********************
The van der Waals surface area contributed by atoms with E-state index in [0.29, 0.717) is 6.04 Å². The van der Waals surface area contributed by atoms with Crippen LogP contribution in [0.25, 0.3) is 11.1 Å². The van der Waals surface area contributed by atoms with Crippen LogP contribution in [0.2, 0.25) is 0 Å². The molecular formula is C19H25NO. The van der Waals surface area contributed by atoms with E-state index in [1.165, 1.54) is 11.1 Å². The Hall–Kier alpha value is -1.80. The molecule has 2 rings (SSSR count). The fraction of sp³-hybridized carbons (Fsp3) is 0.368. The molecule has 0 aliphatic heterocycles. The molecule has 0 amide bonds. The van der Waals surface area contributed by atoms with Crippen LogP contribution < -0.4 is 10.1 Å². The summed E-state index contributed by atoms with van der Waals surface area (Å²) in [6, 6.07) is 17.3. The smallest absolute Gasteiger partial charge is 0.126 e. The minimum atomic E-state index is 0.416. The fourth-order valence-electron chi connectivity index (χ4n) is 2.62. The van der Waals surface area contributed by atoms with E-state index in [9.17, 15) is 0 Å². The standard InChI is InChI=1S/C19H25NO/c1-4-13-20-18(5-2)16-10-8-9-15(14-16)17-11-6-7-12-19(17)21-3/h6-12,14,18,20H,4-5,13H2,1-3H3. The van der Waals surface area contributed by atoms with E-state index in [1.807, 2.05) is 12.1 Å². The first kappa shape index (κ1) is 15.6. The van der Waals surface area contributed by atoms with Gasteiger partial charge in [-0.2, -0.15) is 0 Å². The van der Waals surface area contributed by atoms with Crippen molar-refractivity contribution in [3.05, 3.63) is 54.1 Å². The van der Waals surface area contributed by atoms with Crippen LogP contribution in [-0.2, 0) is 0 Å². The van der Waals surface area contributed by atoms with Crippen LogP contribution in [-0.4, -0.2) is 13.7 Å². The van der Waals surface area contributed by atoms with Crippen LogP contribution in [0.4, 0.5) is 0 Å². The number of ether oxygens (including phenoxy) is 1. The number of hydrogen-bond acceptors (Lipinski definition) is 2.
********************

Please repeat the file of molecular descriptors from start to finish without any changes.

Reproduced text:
The van der Waals surface area contributed by atoms with E-state index in [0.29, 0.717) is 6.04 Å². The van der Waals surface area contributed by atoms with Crippen LogP contribution in [0.25, 0.3) is 11.1 Å². The van der Waals surface area contributed by atoms with Crippen LogP contribution in [0.2, 0.25) is 0 Å². The molecular formula is C19H25NO. The van der Waals surface area contributed by atoms with E-state index in [1.165, 1.54) is 11.1 Å². The Hall–Kier alpha value is -1.80. The molecule has 2 rings (SSSR count). The fraction of sp³-hybridized carbons (Fsp3) is 0.368. The molecule has 0 aliphatic heterocycles. The molecule has 0 amide bonds. The van der Waals surface area contributed by atoms with Crippen LogP contribution < -0.4 is 10.1 Å². The summed E-state index contributed by atoms with van der Waals surface area (Å²) in [6, 6.07) is 17.3. The smallest absolute Gasteiger partial charge is 0.126 e. The minimum atomic E-state index is 0.416. The fourth-order valence-electron chi connectivity index (χ4n) is 2.62. The van der Waals surface area contributed by atoms with E-state index in [9.17, 15) is 0 Å². The standard InChI is InChI=1S/C19H25NO/c1-4-13-20-18(5-2)16-10-8-9-15(14-16)17-11-6-7-12-19(17)21-3/h6-12,14,18,20H,4-5,13H2,1-3H3. The van der Waals surface area contributed by atoms with E-state index in [1.807, 2.05) is 12.1 Å². The first kappa shape index (κ1) is 15.6. The van der Waals surface area contributed by atoms with Gasteiger partial charge in [-0.2, -0.15) is 0 Å². The van der Waals surface area contributed by atoms with Crippen molar-refractivity contribution in [3.05, 3.63) is 54.1 Å². The van der Waals surface area contributed by atoms with Crippen LogP contribution in [-0.2, 0) is 0 Å². The van der Waals surface area contributed by atoms with Crippen LogP contribution in [-0.4, -0.2) is 13.7 Å². The van der Waals surface area contributed by atoms with Crippen LogP contribution in [0.4, 0.5) is 0 Å². The number of ether oxygens (including phenoxy) is 1. The number of hydrogen-bond acceptors (Lipinski definition) is 2.